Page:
Microscopic organisms can do amazing stuff. Yeast is instrumental in baking bread and brewing beer. Bacteria make yogurt. And now, thanks to synthetic biology, they might be the key that unlocks a revolutionary treatment for type 1 diabetes.
“Bacteria are excellent at doing things, and we understand these things,” says Dr. Yo Suzuki, a synthetic biologist at the J. Craig Venter Institute. “And one of those things we are exploring is if we can get bacteria to produce insulin.”
Suzuki is at the forefront of an initial investigation at the Venter Institute into whether bacteria can be manipulated to not only produce insulin, but manipulated in such a way that bacteria implanted into human skin can produce insulin in response to a person’s blood glucose levels.
Suzuki and his team received a $50,000 grant from the Diabetes Research Connection to conduct proof-of-concept experimentation in mice.
“We want to do experiments and clarify some of our first burning questions about this idea, and see if it is worthy of more experimentation and funding for further development,” Suzuki says.
“The Institute is a pioneer in the field of synthetic biology,” Suzuki explains. “It’s a relatively new field and it represents having biology and engineering come together for the benefit of society.”
The Venter Institute is a leader in genomic science, or, mapping and possibly engineering genomes.
When asked to describe exactly what genomes are, Dr. John Glass, the leader of the synthetic biology group at the Venter Institute and the man who hired Suzuki, says, “It’s the software of life.”
There are several reasons that bacterial genomes are selected for manipulation. The first among these, according to Glass, is the simplicity in the genomic makeup of bacteria.
“There are one million, or so, letters of DNA in bacteria,” Glass says. “There are six billion in a person. So, as you can see, bacteria are much less complex.”
While its simplicity makes it ideal for engineering, another discovery by Dr. Richard Gallo, a dermatologist at University of California, San Diego, made bacteria a good candidate for engineering to deliver insulin to people with type 1 diabetes.
“Rich discovered bacteria in a deep layer of skin previously thought to have only human cells,” Suzuki says. “In addition, the layer of skin where these cells reside also contain capillary blood vessels.”
Those blood vessels carry glucose derived from food, and the engineered cells will monitor glucose released from them and respond accordingly, Suzuki says.
The research holds out the promise of being able to engineer cells that not only respond to glucose and produce insulin, but would be resistant to attack by the body’s immune system. Deep-skin bacteria live in the skin unharmed. If the same bacteria are used for engineering and inserted back in the same skin layer, then the body would most likely not attack and kill those cells.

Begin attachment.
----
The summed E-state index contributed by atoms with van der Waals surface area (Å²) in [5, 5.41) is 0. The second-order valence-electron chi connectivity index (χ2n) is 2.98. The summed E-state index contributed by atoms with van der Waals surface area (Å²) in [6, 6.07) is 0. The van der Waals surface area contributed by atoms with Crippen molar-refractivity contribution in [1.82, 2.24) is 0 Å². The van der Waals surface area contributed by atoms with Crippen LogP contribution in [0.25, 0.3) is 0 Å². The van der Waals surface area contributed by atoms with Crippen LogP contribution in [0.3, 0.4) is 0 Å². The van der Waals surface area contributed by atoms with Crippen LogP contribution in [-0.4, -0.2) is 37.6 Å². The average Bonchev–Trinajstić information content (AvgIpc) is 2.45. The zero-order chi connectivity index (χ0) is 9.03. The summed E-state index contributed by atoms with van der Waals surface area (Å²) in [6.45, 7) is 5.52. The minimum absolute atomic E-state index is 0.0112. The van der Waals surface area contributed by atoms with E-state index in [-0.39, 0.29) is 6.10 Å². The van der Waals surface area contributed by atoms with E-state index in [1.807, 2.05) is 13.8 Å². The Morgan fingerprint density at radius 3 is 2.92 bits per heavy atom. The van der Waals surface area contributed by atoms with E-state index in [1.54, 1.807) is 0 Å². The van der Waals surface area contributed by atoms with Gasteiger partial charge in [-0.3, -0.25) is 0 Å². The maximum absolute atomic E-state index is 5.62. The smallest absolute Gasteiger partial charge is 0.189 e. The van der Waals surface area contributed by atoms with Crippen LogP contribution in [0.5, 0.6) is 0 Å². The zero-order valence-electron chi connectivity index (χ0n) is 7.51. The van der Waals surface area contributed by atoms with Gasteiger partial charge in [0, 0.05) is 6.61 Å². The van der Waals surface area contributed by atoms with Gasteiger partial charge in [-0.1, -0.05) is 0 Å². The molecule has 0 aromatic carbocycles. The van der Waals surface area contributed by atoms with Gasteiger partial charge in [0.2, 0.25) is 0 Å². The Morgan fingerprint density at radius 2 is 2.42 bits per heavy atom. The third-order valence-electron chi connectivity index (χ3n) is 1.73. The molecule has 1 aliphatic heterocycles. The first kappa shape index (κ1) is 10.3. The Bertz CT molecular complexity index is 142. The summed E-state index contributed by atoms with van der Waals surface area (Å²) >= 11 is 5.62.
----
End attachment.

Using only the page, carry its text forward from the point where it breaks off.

While this research sounds promising, Glass and Suzuki are the first to admit there is a long way to go before replicant bacteria cells starts cranking out insulin for those without the ability to produce it on their own.
Specifically, Glass says there are some key questions that need to be answered to determine if the engineered cells will function in people effectively.
“This is just a proof-of-concept experiment,” Glass says. “After this, if it’s successful, we have to determine if we can implant enough bacteria to produce enough insulin. How much is that? Can it be done? Then, after that, we have to engineer the bacteria so that we precisely control the release of insulin in response to glucose levels.”
Additionally, Glass says, the engineered cells have to include “redundant kill switches” to kill the cells if they are not doing what they are supposed to do.
“We have to—and we will—absolutely ensure that nothing we do will elicit an immune response to these cells,” Glass says.
An over reactive immune response to the engineered cells would kill those cells and could cause additional complications. An aggressive immune response that kills insulin-producing beta cells in the pancreas is what causes diabetes in the first pace.
Those issues however remain down the road. For now, Suzuki is excited to have the support to start finding out whether this very advanced, yet very simple, concept might help treat diabetes.
“We’re just totally stoked to get this going,” Suzuki says.
Glass might be even more stoked. Having lived with type 1 diabetes for 53 years, Glass is eager to see what the new field of synthetic biology can bring to unraveling the old riddle of diabetes.
“People have talked about this for years,” Glass says. “Now we have a chance to see what we can do about it.”
When asked if there was a fallback position to still move forward if this proof of concept experiment does not succeed, Suzuki seems puzzled by the question.
“I have not thought about this failing,” he says. “This will not fail.”